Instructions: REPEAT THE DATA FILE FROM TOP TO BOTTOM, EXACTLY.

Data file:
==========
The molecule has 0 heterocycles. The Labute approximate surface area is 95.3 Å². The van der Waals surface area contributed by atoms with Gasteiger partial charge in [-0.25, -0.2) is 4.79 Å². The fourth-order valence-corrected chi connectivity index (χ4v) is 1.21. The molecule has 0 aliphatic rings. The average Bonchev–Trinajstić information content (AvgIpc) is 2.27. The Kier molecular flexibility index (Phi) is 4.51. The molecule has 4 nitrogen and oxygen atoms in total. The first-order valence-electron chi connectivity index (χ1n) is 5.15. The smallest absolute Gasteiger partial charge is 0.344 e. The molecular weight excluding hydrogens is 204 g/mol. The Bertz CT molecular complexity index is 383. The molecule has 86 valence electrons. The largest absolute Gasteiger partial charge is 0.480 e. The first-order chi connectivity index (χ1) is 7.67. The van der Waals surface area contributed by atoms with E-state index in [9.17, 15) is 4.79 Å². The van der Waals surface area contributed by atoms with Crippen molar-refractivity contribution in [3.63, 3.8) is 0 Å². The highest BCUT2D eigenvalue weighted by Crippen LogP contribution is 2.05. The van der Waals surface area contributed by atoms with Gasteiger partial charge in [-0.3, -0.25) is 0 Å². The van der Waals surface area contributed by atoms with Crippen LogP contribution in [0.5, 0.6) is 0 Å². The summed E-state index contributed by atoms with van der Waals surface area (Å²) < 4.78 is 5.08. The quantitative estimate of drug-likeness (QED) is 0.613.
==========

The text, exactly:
The molecule has 0 heterocycles. The Labute approximate surface area is 95.3 Å². The van der Waals surface area contributed by atoms with Gasteiger partial charge in [-0.25, -0.2) is 4.79 Å². The fourth-order valence-corrected chi connectivity index (χ4v) is 1.21. The molecule has 0 aliphatic rings. The average Bonchev–Trinajstić information content (AvgIpc) is 2.27. The Kier molecular flexibility index (Phi) is 4.51. The molecule has 4 nitrogen and oxygen atoms in total. The first-order valence-electron chi connectivity index (χ1n) is 5.15. The smallest absolute Gasteiger partial charge is 0.344 e. The molecular weight excluding hydrogens is 204 g/mol. The Bertz CT molecular complexity index is 383. The molecule has 86 valence electrons. The largest absolute Gasteiger partial charge is 0.480 e. The first-order chi connectivity index (χ1) is 7.67. The van der Waals surface area contributed by atoms with E-state index in [9.17, 15) is 4.79 Å². The van der Waals surface area contributed by atoms with Crippen molar-refractivity contribution in [3.63, 3.8) is 0 Å². The highest BCUT2D eigenvalue weighted by Crippen LogP contribution is 2.05. The van der Waals surface area contributed by atoms with Gasteiger partial charge in [-0.3, -0.25) is 0 Å². The van der Waals surface area contributed by atoms with Crippen LogP contribution in [0.5, 0.6) is 0 Å². The summed E-state index contributed by atoms with van der Waals surface area (Å²) < 4.78 is 5.08. The quantitative estimate of drug-likeness (QED) is 0.613.